Our knowledge is always (maybe forever) limited compare with the reality. That’s why modern medicine need to develop and progress. So to judge unlimited reality by using our limited knowledge and experience is truly an attitude of ignorance.

As life style changes more and more people caught many unknown diseases. Chronic fatigue syndrome is one of them. It is also one of most misunderstood and misdiagnosed diseases. Because of lots of doctors and psychologists hold modern medicine as “religion”, they truly believe that these patients has mental issues. Since these patients are treated as mental patients, they have to take wrongly prescription like anti-depressants and other drugs. Thus their already very weak immune system are completely damaged, their physical condition worsen.

An English young woman Sophia Miaza is one extreme example of this treatment. Her illness was diagnosed as mental and she dead at very young age. Here is the video:

As more and more people got CFS (Chronic fatigue syndrome), more and more CFS patients stand up for themselves, some open-minded scientists/experts started to study these unknown diseases and some new theories started challenge conventional medicine. By Raymond Francis, one of the most important reason for the failure of western medicine on so many diseases is, modern medicine takes symptoms as enemy, thus ignore the more important or the only effective fact --- causes:

Modern medicine has a poor understanding of disease and relies on suppressing the symptoms of disease rather than addressing its true cause. (see *2) 

Another limitation (if not mistake) of modern medicine is that it separates human body into parts, so it has to deal with disease separately. But the truth is human body is a holistic being, partial problems are usually related, or caused by other parts or, the whole body function. But since modern medicine study human diseases by separate them to different categories, it doubtlessly leads to some bewildering results: undetectable; unexplainable or, a more face saving “solution”: hypochondria.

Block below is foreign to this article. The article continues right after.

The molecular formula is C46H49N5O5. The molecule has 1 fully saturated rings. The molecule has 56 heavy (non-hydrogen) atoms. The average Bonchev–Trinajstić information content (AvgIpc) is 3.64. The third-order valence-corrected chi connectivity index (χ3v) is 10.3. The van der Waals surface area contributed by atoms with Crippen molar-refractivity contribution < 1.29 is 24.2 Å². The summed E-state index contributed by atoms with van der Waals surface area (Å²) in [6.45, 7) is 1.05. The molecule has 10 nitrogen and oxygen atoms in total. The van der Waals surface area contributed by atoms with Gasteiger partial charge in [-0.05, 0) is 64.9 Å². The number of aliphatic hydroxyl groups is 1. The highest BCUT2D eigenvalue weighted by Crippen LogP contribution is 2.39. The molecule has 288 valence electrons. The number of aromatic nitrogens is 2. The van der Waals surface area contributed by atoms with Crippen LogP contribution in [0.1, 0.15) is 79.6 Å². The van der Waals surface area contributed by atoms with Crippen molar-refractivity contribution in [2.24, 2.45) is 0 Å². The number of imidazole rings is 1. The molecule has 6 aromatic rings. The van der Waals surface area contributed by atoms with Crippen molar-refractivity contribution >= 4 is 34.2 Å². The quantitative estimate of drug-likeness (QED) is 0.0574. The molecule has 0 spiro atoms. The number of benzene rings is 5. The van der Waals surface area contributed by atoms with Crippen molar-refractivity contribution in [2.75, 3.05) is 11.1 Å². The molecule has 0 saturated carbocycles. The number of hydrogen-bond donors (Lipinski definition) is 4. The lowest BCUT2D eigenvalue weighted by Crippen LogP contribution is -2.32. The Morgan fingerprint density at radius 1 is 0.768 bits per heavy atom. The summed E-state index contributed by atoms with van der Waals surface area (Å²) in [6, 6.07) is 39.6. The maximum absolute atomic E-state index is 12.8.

…breaking medicine up into medical specialities becomes obsolete and counterproductive. (see *2)

Of course I do not mean the partial studies of modern medicine is worthless. What I believe is the study of parts should work only for partial problems, or it should only help understanding the whole. It cannot be taken as the only right pathway to deal with everything.*3

By Raymond Francis, the author of “Never be sick again”, modern medicine made disease way too complicated than what it actual is. He thinks that we human only have “one disease”, which is “cell mis-function”; only two causes: nutrition deficiency and toxicity. I personally cannot judge the scientific accuracy of this theory but I appreciate its revolutionary perspective and I believe it would be a profound impact on traditional western medicine.

Beside “imagination”, another blameful factor of undetectable diseases is “depression”. Depression causes body illness is another wild spread and accepted “scientific fact”. I actually believe there is truth about it and I do not deny our mental conditions can interfere our physical function, however, I doubt it as the only or primary cause for all baffled unknown physical diseases, as most physicians do.

"We should not confuse the fact that the vast majority of fatigue patients are depressed because of chronic illness, not chronically ill because they are depressed. This is a very important distinction and (one) that most doctors fail to draw … to treat the depression as causing the whole illness is wrong!" *4

Many emerging illnesses, before they have gained acceptance by the medical community, have initially been discounted as being hysteria, depression, somatoform disorders, etc. One hundred years ago, polio was dismissed in just that fashion.